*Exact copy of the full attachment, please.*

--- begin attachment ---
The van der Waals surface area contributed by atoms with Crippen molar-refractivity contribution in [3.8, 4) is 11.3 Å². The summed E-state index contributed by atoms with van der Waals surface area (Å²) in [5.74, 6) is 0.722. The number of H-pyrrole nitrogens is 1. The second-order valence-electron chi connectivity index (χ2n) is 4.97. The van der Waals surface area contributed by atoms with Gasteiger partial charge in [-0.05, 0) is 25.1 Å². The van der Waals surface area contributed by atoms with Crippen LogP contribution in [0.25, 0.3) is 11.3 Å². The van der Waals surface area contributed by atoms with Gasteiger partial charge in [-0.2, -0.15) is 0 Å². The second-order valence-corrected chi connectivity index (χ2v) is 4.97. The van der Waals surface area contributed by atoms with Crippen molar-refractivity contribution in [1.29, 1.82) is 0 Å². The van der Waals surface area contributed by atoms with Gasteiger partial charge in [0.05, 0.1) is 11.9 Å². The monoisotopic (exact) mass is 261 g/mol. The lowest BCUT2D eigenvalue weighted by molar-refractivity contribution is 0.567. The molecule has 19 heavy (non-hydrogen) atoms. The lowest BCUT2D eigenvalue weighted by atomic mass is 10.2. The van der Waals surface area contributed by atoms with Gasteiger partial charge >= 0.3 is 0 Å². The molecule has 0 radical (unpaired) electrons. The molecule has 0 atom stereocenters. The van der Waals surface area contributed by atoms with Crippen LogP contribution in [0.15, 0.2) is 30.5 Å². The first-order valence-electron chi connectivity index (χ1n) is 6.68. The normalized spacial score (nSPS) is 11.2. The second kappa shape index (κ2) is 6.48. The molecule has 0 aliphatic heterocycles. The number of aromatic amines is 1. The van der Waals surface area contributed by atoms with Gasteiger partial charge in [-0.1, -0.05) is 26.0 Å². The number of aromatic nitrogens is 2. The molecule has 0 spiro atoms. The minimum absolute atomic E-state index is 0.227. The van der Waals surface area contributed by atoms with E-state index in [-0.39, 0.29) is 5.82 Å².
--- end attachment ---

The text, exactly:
The van der Waals surface area contributed by atoms with Crippen molar-refractivity contribution in [3.8, 4) is 11.3 Å². The summed E-state index contributed by atoms with van der Waals surface area (Å²) in [5.74, 6) is 0.722. The number of H-pyrrole nitrogens is 1. The second-order valence-electron chi connectivity index (χ2n) is 4.97. The van der Waals surface area contributed by atoms with Gasteiger partial charge in [-0.05, 0) is 25.1 Å². The van der Waals surface area contributed by atoms with Crippen LogP contribution in [0.25, 0.3) is 11.3 Å². The van der Waals surface area contributed by atoms with Gasteiger partial charge in [-0.2, -0.15) is 0 Å². The second-order valence-corrected chi connectivity index (χ2v) is 4.97. The van der Waals surface area contributed by atoms with Crippen molar-refractivity contribution in [1.29, 1.82) is 0 Å². The van der Waals surface area contributed by atoms with Gasteiger partial charge in [0.05, 0.1) is 11.9 Å². The monoisotopic (exact) mass is 261 g/mol. The lowest BCUT2D eigenvalue weighted by molar-refractivity contribution is 0.567. The molecule has 19 heavy (non-hydrogen) atoms. The lowest BCUT2D eigenvalue weighted by atomic mass is 10.2. The van der Waals surface area contributed by atoms with Gasteiger partial charge >= 0.3 is 0 Å². The molecule has 0 radical (unpaired) electrons. The molecule has 0 atom stereocenters. The van der Waals surface area contributed by atoms with Crippen LogP contribution in [0.15, 0.2) is 30.5 Å². The first-order valence-electron chi connectivity index (χ1n) is 6.68. The normalized spacial score (nSPS) is 11.2. The second kappa shape index (κ2) is 6.48. The molecule has 0 aliphatic heterocycles. The number of aromatic amines is 1. The van der Waals surface area contributed by atoms with Gasteiger partial charge in [-0.1, -0.05) is 26.0 Å². The number of aromatic nitrogens is 2. The molecule has 0 spiro atoms. The minimum absolute atomic E-state index is 0.227. The van der Waals surface area contributed by atoms with E-state index in [-0.39, 0.29) is 5.82 Å².